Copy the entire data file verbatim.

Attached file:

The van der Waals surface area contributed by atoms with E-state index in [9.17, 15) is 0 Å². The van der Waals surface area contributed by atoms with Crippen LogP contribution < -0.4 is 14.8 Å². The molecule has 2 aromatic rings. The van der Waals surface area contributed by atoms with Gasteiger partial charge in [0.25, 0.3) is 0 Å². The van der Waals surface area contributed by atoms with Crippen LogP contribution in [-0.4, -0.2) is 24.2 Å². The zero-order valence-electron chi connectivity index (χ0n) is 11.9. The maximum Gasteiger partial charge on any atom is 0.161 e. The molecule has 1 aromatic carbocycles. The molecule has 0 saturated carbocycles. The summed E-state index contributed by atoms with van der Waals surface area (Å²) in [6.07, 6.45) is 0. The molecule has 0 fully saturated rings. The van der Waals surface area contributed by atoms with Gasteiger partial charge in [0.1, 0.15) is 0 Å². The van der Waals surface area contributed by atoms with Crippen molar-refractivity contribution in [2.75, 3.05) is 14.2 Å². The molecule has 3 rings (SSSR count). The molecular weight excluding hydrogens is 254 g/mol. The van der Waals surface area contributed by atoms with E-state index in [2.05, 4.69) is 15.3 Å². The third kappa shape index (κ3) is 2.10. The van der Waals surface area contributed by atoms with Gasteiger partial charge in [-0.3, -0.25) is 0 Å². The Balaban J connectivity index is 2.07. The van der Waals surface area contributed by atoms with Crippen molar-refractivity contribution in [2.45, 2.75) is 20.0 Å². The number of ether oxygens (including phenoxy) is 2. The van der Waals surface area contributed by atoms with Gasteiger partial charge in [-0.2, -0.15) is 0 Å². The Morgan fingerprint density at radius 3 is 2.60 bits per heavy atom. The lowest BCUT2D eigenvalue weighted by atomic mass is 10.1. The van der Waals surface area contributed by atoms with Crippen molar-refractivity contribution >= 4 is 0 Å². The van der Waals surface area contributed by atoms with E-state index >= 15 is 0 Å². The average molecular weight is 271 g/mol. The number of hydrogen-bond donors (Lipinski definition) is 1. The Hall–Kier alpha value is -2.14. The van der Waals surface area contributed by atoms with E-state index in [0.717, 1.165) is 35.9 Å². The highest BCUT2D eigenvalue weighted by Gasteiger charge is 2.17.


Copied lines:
The van der Waals surface area contributed by atoms with E-state index in [9.17, 15) is 0 Å². The van der Waals surface area contributed by atoms with Crippen LogP contribution < -0.4 is 14.8 Å². The molecule has 2 aromatic rings. The van der Waals surface area contributed by atoms with Gasteiger partial charge in [0.25, 0.3) is 0 Å². The van der Waals surface area contributed by atoms with Crippen LogP contribution in [-0.4, -0.2) is 24.2 Å². The zero-order valence-electron chi connectivity index (χ0n) is 11.9. The maximum Gasteiger partial charge on any atom is 0.161 e. The molecule has 1 aromatic carbocycles. The molecule has 0 saturated carbocycles. The summed E-state index contributed by atoms with van der Waals surface area (Å²) in [6.07, 6.45) is 0. The molecule has 0 fully saturated rings. The van der Waals surface area contributed by atoms with Gasteiger partial charge in [0.1, 0.15) is 0 Å². The van der Waals surface area contributed by atoms with Crippen molar-refractivity contribution in [2.75, 3.05) is 14.2 Å². The molecule has 3 rings (SSSR count). The molecular weight excluding hydrogens is 254 g/mol. The van der Waals surface area contributed by atoms with E-state index in [2.05, 4.69) is 15.3 Å². The third kappa shape index (κ3) is 2.10. The van der Waals surface area contributed by atoms with Gasteiger partial charge in [-0.3, -0.25) is 0 Å². The Balaban J connectivity index is 2.07. The van der Waals surface area contributed by atoms with Crippen molar-refractivity contribution in [2.45, 2.75) is 20.0 Å². The number of ether oxygens (including phenoxy) is 2. The van der Waals surface area contributed by atoms with Gasteiger partial charge in [-0.2, -0.15) is 0 Å². The Morgan fingerprint density at radius 3 is 2.60 bits per heavy atom. The lowest BCUT2D eigenvalue weighted by atomic mass is 10.1. The van der Waals surface area contributed by atoms with Crippen molar-refractivity contribution >= 4 is 0 Å². The van der Waals surface area contributed by atoms with E-state index >= 15 is 0 Å². The average molecular weight is 271 g/mol. The number of hydrogen-bond donors (Lipinski definition) is 1. The Hall–Kier alpha value is -2.14. The van der Waals surface area contributed by atoms with E-state index in [0.717, 1.165) is 35.9 Å². The highest BCUT2D eigenvalue weighted by Gasteiger charge is 2.17.